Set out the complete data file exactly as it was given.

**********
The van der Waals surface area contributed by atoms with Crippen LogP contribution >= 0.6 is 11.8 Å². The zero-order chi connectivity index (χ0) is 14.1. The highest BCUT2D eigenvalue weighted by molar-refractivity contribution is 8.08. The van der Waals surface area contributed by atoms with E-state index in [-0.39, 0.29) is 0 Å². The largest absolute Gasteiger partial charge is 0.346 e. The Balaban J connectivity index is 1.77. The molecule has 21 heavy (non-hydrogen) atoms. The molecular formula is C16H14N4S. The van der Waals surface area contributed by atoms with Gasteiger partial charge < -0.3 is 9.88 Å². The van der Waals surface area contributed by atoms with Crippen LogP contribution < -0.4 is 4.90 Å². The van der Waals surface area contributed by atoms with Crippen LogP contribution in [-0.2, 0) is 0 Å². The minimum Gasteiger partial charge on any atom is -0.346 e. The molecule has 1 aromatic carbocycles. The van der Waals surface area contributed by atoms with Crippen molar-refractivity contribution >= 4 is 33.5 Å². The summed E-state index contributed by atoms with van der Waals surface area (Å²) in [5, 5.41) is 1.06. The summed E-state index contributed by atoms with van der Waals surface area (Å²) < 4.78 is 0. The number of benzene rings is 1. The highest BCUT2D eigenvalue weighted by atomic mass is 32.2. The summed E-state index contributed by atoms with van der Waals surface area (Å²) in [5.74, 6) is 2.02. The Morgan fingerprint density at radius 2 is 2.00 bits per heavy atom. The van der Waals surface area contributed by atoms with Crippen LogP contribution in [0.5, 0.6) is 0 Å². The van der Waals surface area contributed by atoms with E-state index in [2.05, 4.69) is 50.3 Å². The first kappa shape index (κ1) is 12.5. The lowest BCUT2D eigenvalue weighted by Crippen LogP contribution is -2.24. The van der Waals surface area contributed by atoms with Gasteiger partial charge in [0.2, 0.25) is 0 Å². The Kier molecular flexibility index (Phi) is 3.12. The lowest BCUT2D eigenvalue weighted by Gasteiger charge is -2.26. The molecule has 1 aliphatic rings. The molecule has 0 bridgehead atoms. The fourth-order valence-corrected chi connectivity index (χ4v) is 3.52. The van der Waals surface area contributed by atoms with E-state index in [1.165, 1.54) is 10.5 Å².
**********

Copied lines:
The van der Waals surface area contributed by atoms with Crippen LogP contribution >= 0.6 is 11.8 Å². The zero-order chi connectivity index (χ0) is 14.1. The highest BCUT2D eigenvalue weighted by molar-refractivity contribution is 8.08. The van der Waals surface area contributed by atoms with E-state index in [-0.39, 0.29) is 0 Å². The largest absolute Gasteiger partial charge is 0.346 e. The Balaban J connectivity index is 1.77. The molecule has 21 heavy (non-hydrogen) atoms. The molecular formula is C16H14N4S. The van der Waals surface area contributed by atoms with Gasteiger partial charge < -0.3 is 9.88 Å². The van der Waals surface area contributed by atoms with Crippen LogP contribution < -0.4 is 4.90 Å². The van der Waals surface area contributed by atoms with Crippen LogP contribution in [-0.2, 0) is 0 Å². The minimum Gasteiger partial charge on any atom is -0.346 e. The molecule has 1 aromatic carbocycles. The van der Waals surface area contributed by atoms with Crippen molar-refractivity contribution >= 4 is 33.5 Å². The summed E-state index contributed by atoms with van der Waals surface area (Å²) in [5, 5.41) is 1.06. The summed E-state index contributed by atoms with van der Waals surface area (Å²) < 4.78 is 0. The number of benzene rings is 1. The highest BCUT2D eigenvalue weighted by atomic mass is 32.2. The summed E-state index contributed by atoms with van der Waals surface area (Å²) in [5.74, 6) is 2.02. The Morgan fingerprint density at radius 2 is 2.00 bits per heavy atom. The van der Waals surface area contributed by atoms with Crippen LogP contribution in [0.5, 0.6) is 0 Å². The van der Waals surface area contributed by atoms with E-state index in [2.05, 4.69) is 50.3 Å². The first kappa shape index (κ1) is 12.5. The lowest BCUT2D eigenvalue weighted by Crippen LogP contribution is -2.24. The van der Waals surface area contributed by atoms with Gasteiger partial charge in [0.2, 0.25) is 0 Å². The Kier molecular flexibility index (Phi) is 3.12. The lowest BCUT2D eigenvalue weighted by Gasteiger charge is -2.26. The molecule has 1 aliphatic rings. The molecule has 0 bridgehead atoms. The fourth-order valence-corrected chi connectivity index (χ4v) is 3.52. The van der Waals surface area contributed by atoms with E-state index in [1.165, 1.54) is 10.5 Å².